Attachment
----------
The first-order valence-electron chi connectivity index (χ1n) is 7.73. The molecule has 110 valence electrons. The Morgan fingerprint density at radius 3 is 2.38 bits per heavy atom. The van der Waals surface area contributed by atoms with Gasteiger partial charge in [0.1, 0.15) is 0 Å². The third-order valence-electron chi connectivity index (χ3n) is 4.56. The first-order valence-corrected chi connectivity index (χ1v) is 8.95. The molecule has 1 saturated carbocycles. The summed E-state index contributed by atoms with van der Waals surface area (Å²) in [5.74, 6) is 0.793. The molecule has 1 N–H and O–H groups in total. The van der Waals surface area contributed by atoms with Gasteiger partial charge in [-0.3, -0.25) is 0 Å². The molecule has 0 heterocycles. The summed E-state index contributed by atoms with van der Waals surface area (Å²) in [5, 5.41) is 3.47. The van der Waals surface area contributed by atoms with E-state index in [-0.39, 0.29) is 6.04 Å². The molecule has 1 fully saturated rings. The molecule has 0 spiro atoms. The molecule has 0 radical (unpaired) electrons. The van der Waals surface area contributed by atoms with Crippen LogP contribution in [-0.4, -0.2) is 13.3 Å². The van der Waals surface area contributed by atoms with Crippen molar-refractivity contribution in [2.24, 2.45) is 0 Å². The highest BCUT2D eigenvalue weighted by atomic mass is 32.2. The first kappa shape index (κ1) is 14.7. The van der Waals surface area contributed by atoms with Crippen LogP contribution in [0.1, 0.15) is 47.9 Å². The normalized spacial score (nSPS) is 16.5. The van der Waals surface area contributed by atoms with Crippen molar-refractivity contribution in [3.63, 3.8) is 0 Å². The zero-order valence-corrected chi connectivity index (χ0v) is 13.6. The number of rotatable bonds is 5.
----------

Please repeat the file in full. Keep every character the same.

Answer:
The first-order valence-electron chi connectivity index (χ1n) is 7.73. The molecule has 110 valence electrons. The Morgan fingerprint density at radius 3 is 2.38 bits per heavy atom. The van der Waals surface area contributed by atoms with Gasteiger partial charge in [0.1, 0.15) is 0 Å². The third-order valence-electron chi connectivity index (χ3n) is 4.56. The first-order valence-corrected chi connectivity index (χ1v) is 8.95. The molecule has 1 saturated carbocycles. The summed E-state index contributed by atoms with van der Waals surface area (Å²) in [5.74, 6) is 0.793. The molecule has 1 N–H and O–H groups in total. The van der Waals surface area contributed by atoms with Gasteiger partial charge in [-0.3, -0.25) is 0 Å². The molecule has 0 heterocycles. The summed E-state index contributed by atoms with van der Waals surface area (Å²) in [5, 5.41) is 3.47. The van der Waals surface area contributed by atoms with E-state index in [-0.39, 0.29) is 6.04 Å². The molecule has 1 fully saturated rings. The molecule has 0 spiro atoms. The molecule has 0 radical (unpaired) electrons. The van der Waals surface area contributed by atoms with Crippen LogP contribution in [-0.4, -0.2) is 13.3 Å². The van der Waals surface area contributed by atoms with Crippen molar-refractivity contribution in [2.24, 2.45) is 0 Å². The highest BCUT2D eigenvalue weighted by atomic mass is 32.2. The first kappa shape index (κ1) is 14.7. The van der Waals surface area contributed by atoms with Crippen LogP contribution in [0.1, 0.15) is 47.9 Å². The normalized spacial score (nSPS) is 16.5. The van der Waals surface area contributed by atoms with Crippen molar-refractivity contribution in [3.63, 3.8) is 0 Å². The zero-order valence-corrected chi connectivity index (χ0v) is 13.6. The number of rotatable bonds is 5.